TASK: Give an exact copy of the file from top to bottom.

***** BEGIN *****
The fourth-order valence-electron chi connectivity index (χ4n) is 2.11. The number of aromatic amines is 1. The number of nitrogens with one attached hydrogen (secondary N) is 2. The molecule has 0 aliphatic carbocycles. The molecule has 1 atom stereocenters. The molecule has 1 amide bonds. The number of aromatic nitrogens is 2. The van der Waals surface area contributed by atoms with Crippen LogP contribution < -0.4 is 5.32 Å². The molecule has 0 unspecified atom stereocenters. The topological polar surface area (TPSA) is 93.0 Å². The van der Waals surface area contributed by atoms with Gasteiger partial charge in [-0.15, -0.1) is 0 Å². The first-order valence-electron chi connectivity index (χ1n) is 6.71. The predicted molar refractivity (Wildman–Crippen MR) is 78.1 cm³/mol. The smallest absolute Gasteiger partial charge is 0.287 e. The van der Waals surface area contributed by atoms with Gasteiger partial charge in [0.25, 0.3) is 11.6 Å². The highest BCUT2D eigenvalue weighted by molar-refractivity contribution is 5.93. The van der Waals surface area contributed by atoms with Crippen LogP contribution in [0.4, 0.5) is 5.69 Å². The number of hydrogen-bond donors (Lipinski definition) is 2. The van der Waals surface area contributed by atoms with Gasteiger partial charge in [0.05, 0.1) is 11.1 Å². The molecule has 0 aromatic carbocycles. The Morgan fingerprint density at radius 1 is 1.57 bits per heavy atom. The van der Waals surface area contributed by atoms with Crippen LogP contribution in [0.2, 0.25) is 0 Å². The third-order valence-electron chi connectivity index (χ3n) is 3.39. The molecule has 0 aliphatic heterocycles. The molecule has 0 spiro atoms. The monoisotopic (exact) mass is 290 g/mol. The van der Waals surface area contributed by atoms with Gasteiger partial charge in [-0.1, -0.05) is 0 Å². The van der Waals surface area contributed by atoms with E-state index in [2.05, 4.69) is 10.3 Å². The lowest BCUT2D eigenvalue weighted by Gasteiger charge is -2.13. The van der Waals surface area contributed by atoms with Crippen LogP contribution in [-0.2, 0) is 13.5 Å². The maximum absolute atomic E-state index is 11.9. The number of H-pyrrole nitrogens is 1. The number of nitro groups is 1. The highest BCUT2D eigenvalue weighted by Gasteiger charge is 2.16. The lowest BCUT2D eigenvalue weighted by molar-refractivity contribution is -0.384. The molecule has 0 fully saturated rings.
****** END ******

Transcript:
The fourth-order valence-electron chi connectivity index (χ4n) is 2.11. The number of aromatic amines is 1. The number of nitrogens with one attached hydrogen (secondary N) is 2. The molecule has 0 aliphatic carbocycles. The molecule has 1 atom stereocenters. The molecule has 1 amide bonds. The number of aromatic nitrogens is 2. The van der Waals surface area contributed by atoms with Crippen LogP contribution < -0.4 is 5.32 Å². The molecule has 0 unspecified atom stereocenters. The topological polar surface area (TPSA) is 93.0 Å². The van der Waals surface area contributed by atoms with Gasteiger partial charge in [-0.15, -0.1) is 0 Å². The first-order valence-electron chi connectivity index (χ1n) is 6.71. The predicted molar refractivity (Wildman–Crippen MR) is 78.1 cm³/mol. The smallest absolute Gasteiger partial charge is 0.287 e. The van der Waals surface area contributed by atoms with Gasteiger partial charge in [0.25, 0.3) is 11.6 Å². The highest BCUT2D eigenvalue weighted by molar-refractivity contribution is 5.93. The van der Waals surface area contributed by atoms with Crippen LogP contribution in [0.4, 0.5) is 5.69 Å². The number of hydrogen-bond donors (Lipinski definition) is 2. The van der Waals surface area contributed by atoms with Gasteiger partial charge in [0.05, 0.1) is 11.1 Å². The molecule has 0 aromatic carbocycles. The Morgan fingerprint density at radius 1 is 1.57 bits per heavy atom. The van der Waals surface area contributed by atoms with Crippen LogP contribution in [0.2, 0.25) is 0 Å². The third-order valence-electron chi connectivity index (χ3n) is 3.39. The molecule has 0 aliphatic heterocycles. The molecule has 0 spiro atoms. The monoisotopic (exact) mass is 290 g/mol. The van der Waals surface area contributed by atoms with Gasteiger partial charge in [-0.1, -0.05) is 0 Å². The van der Waals surface area contributed by atoms with E-state index in [2.05, 4.69) is 10.3 Å². The lowest BCUT2D eigenvalue weighted by Gasteiger charge is -2.13. The van der Waals surface area contributed by atoms with Crippen LogP contribution in [-0.2, 0) is 13.5 Å². The maximum absolute atomic E-state index is 11.9. The number of H-pyrrole nitrogens is 1. The number of nitro groups is 1. The highest BCUT2D eigenvalue weighted by Gasteiger charge is 2.16. The lowest BCUT2D eigenvalue weighted by molar-refractivity contribution is -0.384. The molecule has 0 fully saturated rings.